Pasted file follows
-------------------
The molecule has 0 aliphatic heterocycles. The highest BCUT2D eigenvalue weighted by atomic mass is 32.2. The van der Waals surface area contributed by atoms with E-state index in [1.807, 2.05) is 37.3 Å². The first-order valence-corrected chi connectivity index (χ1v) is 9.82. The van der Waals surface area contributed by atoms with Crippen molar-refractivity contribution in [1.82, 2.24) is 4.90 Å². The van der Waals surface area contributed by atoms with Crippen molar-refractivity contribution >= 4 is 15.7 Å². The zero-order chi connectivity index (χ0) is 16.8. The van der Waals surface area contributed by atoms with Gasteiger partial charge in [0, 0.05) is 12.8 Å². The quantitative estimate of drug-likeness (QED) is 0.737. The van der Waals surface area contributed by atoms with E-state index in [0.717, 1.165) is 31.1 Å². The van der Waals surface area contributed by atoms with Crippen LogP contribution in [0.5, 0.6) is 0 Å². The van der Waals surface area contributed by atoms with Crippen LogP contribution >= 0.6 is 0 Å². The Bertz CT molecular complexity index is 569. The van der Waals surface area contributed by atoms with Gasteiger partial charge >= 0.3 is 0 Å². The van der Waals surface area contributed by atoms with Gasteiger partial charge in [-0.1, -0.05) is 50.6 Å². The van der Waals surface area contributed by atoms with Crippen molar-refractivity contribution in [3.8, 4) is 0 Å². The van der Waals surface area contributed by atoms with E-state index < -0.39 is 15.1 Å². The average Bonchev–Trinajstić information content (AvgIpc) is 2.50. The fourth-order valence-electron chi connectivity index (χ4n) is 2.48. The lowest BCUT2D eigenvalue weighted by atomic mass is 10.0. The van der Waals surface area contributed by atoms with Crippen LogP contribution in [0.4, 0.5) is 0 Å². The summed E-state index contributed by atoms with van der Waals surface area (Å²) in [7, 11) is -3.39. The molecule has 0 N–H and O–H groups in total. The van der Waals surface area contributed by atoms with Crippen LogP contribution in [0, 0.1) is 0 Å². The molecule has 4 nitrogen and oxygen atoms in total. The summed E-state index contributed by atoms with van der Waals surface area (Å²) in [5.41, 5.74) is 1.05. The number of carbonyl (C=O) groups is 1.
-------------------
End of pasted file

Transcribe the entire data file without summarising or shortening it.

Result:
The molecule has 0 aliphatic heterocycles. The highest BCUT2D eigenvalue weighted by atomic mass is 32.2. The van der Waals surface area contributed by atoms with E-state index in [1.807, 2.05) is 37.3 Å². The first-order valence-corrected chi connectivity index (χ1v) is 9.82. The van der Waals surface area contributed by atoms with Crippen molar-refractivity contribution in [1.82, 2.24) is 4.90 Å². The van der Waals surface area contributed by atoms with Crippen molar-refractivity contribution >= 4 is 15.7 Å². The zero-order chi connectivity index (χ0) is 16.8. The van der Waals surface area contributed by atoms with Gasteiger partial charge in [0, 0.05) is 12.8 Å². The quantitative estimate of drug-likeness (QED) is 0.737. The van der Waals surface area contributed by atoms with E-state index in [0.717, 1.165) is 31.1 Å². The van der Waals surface area contributed by atoms with Crippen LogP contribution in [0.5, 0.6) is 0 Å². The van der Waals surface area contributed by atoms with Crippen LogP contribution >= 0.6 is 0 Å². The Bertz CT molecular complexity index is 569. The van der Waals surface area contributed by atoms with Gasteiger partial charge >= 0.3 is 0 Å². The van der Waals surface area contributed by atoms with Gasteiger partial charge in [-0.1, -0.05) is 50.6 Å². The van der Waals surface area contributed by atoms with Crippen molar-refractivity contribution in [3.8, 4) is 0 Å². The van der Waals surface area contributed by atoms with E-state index < -0.39 is 15.1 Å². The average Bonchev–Trinajstić information content (AvgIpc) is 2.50. The fourth-order valence-electron chi connectivity index (χ4n) is 2.48. The lowest BCUT2D eigenvalue weighted by atomic mass is 10.0. The van der Waals surface area contributed by atoms with Crippen LogP contribution in [0.4, 0.5) is 0 Å². The summed E-state index contributed by atoms with van der Waals surface area (Å²) in [7, 11) is -3.39. The molecule has 0 N–H and O–H groups in total. The van der Waals surface area contributed by atoms with Crippen LogP contribution in [0, 0.1) is 0 Å². The molecule has 4 nitrogen and oxygen atoms in total. The summed E-state index contributed by atoms with van der Waals surface area (Å²) in [5.41, 5.74) is 1.05. The number of carbonyl (C=O) groups is 1.